The Sandman Saga: Mind Mapping a Chunk of My Life

Back when I picked up the first issue of The Sandman, I was 17. To say that I was probably the quintessential, total cliche of a Sandman reader would be a bit of an understatement. Of course I had no idea of that fact, no clue that I was part of some large, amorphous group of disenfranchised, completely typical, black-uniformed teenagers. Like most teens, I thought I was completely alone, that no one had ever felt like me. I thought my misery, fear, mourning, and general outsiders-status, was entirely new and unique (which is so wrong that it’s funny, in retrospect). In the midst of all of this private drama and a complete inability to communicate my internal world, I thought that I alone had been chosen to suffer the terrible agony of this confusing, painful experience, and without understanding that I had any other option, I dived headfirst into years of shirt-rending, melodramatic, mental self-flagellation.

What a pointless waste of time, energy and effort. But of course, if I’d known I had a choice, I wouldn’t have done so, who would? Instead I could have gotten enough sleep, eaten a healthy balanced diet, engaged in regular exercise, and maybe got a pet. Then I could have avoided years of general crappiness, and perhaps been a very different person now. But I didn’t.

Lucky for me then, that The Sandman came out just at the right time. Gaiman acted as an accessible errant philosopher, sharing his musings in this strange and entertaining comic. Here was a place where the shifting landscape of characters seemed to seek the same sort of escape from reality that I did; through their dreams, art, and literature. The Dreaming is a place ruled by the Sandman, a man/thing/idea who seemed to see himself very much as I wanted to be; dispassionate, disconnected, and strong. Of course he was none of these things, and neither was I, no matter how much we wished it. He was connected to others, he cared for and cosseted them, he hurt when he lost people, and mourned them, no matter how much he distanced himself from them. And in the end, when it all got too much, he had to let a part of himself go, to die and be reborn as someone with a far greater capacity for warmth and life. Reading his journey of discovery, and all of the little adventures held in his realm along the way, I was unconsciously provided with a dialogue for my own journey.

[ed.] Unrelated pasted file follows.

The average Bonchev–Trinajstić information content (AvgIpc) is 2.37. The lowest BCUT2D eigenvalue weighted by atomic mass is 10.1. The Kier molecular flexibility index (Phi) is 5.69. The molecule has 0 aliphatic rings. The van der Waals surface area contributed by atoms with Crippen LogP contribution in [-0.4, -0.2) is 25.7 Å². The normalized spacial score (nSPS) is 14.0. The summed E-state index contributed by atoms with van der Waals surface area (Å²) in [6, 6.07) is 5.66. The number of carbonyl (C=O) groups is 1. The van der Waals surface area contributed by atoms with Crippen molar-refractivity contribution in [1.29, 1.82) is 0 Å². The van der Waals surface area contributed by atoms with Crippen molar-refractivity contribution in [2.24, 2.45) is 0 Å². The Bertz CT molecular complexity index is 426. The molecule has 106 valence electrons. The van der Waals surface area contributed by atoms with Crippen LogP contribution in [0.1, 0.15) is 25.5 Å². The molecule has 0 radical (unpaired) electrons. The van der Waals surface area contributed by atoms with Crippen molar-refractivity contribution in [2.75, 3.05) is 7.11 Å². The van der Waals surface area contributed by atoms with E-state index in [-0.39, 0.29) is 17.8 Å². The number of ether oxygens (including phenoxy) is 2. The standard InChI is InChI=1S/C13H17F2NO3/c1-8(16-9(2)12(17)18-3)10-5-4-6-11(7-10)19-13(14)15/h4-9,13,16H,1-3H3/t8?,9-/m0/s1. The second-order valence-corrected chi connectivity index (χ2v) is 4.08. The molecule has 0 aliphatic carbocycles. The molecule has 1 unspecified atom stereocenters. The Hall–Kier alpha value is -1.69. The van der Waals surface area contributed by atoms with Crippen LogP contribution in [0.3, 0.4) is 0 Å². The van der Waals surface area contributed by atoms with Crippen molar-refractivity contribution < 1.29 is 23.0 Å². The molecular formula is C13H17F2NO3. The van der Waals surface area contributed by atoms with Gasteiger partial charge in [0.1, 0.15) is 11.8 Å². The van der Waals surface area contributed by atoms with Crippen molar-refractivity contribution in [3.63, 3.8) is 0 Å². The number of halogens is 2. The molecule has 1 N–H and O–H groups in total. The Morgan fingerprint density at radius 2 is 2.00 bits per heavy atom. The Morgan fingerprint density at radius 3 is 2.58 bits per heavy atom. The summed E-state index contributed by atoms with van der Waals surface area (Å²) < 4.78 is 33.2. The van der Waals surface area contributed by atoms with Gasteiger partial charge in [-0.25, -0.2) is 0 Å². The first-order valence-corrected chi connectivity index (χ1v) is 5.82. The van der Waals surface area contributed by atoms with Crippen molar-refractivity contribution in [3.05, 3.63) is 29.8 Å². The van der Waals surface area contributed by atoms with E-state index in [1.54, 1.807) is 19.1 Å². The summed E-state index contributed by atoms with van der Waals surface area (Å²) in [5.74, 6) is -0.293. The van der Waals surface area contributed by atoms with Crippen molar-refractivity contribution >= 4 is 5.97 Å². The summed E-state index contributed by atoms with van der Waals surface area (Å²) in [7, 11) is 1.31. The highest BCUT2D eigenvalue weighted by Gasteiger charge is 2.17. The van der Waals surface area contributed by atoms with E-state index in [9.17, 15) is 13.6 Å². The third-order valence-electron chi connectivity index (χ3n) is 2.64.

At the time when I originally read the books, this was all opaque to me. I simply read them and enjoyed them, it never occurred to me to ask why, or look at how it was affecting me or enriching my life. But recently, given the questionable gift of some weeks in bed to recover from an injury, I had the opportunity to do a lot of reading, and this massive opus of 10 volumes of The Sandman became perfect entertainment. I had always thought it would be interesting to re-read the Sandman books, all in one go, rather than month by month. I wanted to experience the different effect of the story told all at once, sort of like a tsunami of a read, instead of the meager trickle that it was, when I was buying the comics on monthly basis over 9 years (which was really some of the most unsettled – and so confusing – time of my life.) When I began reading the books recently, it felt like a simple, mindless indulgence, I saw no value in the endeavor. After all, reading thousands of pages of a story that I already read, when there are so many new books to read… well at first it just seemed a bit pointless. My memories surprised me, how much felt familiar after so long, I’d expected to have forgotten more. At first that familiarity fooled me into thinking that I already knew the stories, that they had nothing new to show me. Of course I was wrong, but it took me about 8 of the 10 volumes to start to see a pattern of growth and exploration that I’d missed on first reading.